In order to create photorealistic 3D facial images from portraits of a human subject, several new and existing techniques are available to create seamless changes between different facial expressions by matching with these various models. Beginning with multiple uncalibrated views of a human subject, this technology uses user-assisted technology to retrieve the images of the photography and the 3D coordinates of a sparse selection of places selected on the face of the subject.
Interestingly, Facebook has also been studying in the related field as well. We found a Facebook research paper entitled “Bringing Portraits to Life” from 2017 which mentions the way to automatically animate a still portrait, making it possible for the subject in the photo to come to life and express various emotions. Facebook’s technology animates the target picture using 2D warps that mimic the video’s face transformations. They incorporate fine complex features that are usually synonymous with facial expressions such as plucks and wrinkles because warps alone do not provide the complete expressiveness of the face.
In line with the above research, a new AI-driven service, called “Deep Nostalgia,” was introduced by the online genealogy company MyHeritage. This latest service produces short video profiles of old pictures. The technology was licensed by MyHeritage from D-ID, a company specialized in video reconstruction with deep learning according to the website overview. The service is kind of similar to the Live Photos features in iOS portraits in the ‘Harry Potter’ films.
It quickly stormed on Twitter this fine Sunday, where users uploaded animated versions of old pictures of families, celebrity images, and even sketches, due to its ease of use and free trial offer.
According to MyHeritage “Some people love the Deep Nostalgia feature and consider it magical, while others find it creepy and dislike it”.
Need to embed a tweet by MyHeritage showing their Deep Nostalgia Technology.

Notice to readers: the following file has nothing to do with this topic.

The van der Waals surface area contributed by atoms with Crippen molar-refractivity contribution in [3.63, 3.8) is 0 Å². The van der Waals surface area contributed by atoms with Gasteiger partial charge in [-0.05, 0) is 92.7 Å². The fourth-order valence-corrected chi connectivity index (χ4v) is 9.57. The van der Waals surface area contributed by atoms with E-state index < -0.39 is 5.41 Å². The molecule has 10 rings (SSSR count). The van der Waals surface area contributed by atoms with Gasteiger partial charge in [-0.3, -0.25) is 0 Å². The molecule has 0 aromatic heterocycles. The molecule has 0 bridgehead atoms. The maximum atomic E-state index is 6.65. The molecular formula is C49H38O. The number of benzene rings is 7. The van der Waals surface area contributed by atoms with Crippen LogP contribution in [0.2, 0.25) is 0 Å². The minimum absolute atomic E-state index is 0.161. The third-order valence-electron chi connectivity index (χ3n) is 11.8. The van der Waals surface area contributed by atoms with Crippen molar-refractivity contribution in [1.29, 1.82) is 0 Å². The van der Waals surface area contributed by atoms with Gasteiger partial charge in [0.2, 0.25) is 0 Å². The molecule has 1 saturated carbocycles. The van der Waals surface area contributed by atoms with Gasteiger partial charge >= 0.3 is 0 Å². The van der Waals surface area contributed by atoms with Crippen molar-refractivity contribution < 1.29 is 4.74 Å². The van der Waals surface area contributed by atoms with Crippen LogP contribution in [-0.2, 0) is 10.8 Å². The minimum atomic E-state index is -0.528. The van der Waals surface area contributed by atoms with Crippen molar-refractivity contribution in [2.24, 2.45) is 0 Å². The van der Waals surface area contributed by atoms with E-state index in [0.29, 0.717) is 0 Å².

Deep Nostalgia is giving users the power to upload photos taken from any camera in any era and bring them to “life.” The algorithm uses pre-recorded driver videos of facial expressions to choose the right one for the images and apply them to the face. The sequences of animation are based on true human expressions. For several animation sequences, various MyHeritage employees worked hard to develop them. Its stated goal is to encourage you to upload photographs of departed loved ones and see them in “play,” which sounds like a wonderful concept.
MyHeritage has recently tweeted that over eight million animations of images of MyHeritage’s Deep Nostalgia have been rendered in less than a week.
How Does AI Work For Modelling and Rendering Facial Expression?
A skin surface and additional surfaces for the eyes make up the face’s geometry. The skin surface is defined by a subdivision surface with displacement maps which is obtained by a laser range scan of the head. The eyes are a different model which is aligned and fused with the surface of the skin to create a full face model for high-quality rendering.
The first step in creating a face model is to construct a subdivision surface that closely resembles the range scanner’s geometry.
The subdivision surfaces for all face models are defined by a single base mesh, with only the vertex positions changing to conform to the shape of each particular face. The next factor is to add an eye and to make it look like actual eyes. Its presence and movement are therefore important for the overall appearance of the face model. The time-varying 3D positions of a series of sample points on the face surface define the movements of the face. These points are the marks on the face that the motion capture system tracks while the face is monitored by motion-capture data, but facial movements from other sources can also be interpreted in this manner.
These vendors or developers incorporate procedurally generated eye movement and separately recorded a hard-body motion on the head as a whole to make the face look a more life-like appearance.